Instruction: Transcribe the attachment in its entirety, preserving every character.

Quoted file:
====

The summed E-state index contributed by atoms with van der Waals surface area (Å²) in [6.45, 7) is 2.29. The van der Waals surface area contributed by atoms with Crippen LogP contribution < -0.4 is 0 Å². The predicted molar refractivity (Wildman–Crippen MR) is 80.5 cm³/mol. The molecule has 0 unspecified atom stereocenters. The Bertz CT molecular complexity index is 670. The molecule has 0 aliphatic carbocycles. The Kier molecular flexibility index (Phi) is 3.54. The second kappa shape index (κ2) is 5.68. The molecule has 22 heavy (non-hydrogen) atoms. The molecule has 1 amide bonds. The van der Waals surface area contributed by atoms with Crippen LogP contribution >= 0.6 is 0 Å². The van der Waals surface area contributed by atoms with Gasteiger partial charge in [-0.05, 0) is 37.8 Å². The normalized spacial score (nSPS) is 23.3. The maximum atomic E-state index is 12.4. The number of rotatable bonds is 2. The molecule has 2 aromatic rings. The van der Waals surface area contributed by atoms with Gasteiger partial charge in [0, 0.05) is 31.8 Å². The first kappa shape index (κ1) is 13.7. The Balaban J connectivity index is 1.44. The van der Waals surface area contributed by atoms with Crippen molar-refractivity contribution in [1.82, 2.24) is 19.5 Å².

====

The summed E-state index contributed by atoms with van der Waals surface area (Å²) in [6.45, 7) is 2.29. The van der Waals surface area contributed by atoms with Crippen LogP contribution < -0.4 is 0 Å². The predicted molar refractivity (Wildman–Crippen MR) is 80.5 cm³/mol. The molecule has 0 unspecified atom stereocenters. The Bertz CT molecular complexity index is 670. The molecule has 0 aliphatic carbocycles. The Kier molecular flexibility index (Phi) is 3.54. The second kappa shape index (κ2) is 5.68. The molecule has 22 heavy (non-hydrogen) atoms. The molecule has 1 amide bonds. The van der Waals surface area contributed by atoms with Crippen LogP contribution >= 0.6 is 0 Å². The van der Waals surface area contributed by atoms with Gasteiger partial charge in [-0.05, 0) is 37.8 Å². The normalized spacial score (nSPS) is 23.3. The maximum atomic E-state index is 12.4. The number of rotatable bonds is 2. The molecule has 2 aromatic rings. The van der Waals surface area contributed by atoms with Gasteiger partial charge in [0, 0.05) is 31.8 Å². The first kappa shape index (κ1) is 13.7. The Balaban J connectivity index is 1.44. The van der Waals surface area contributed by atoms with Crippen molar-refractivity contribution in [1.82, 2.24) is 19.5 Å².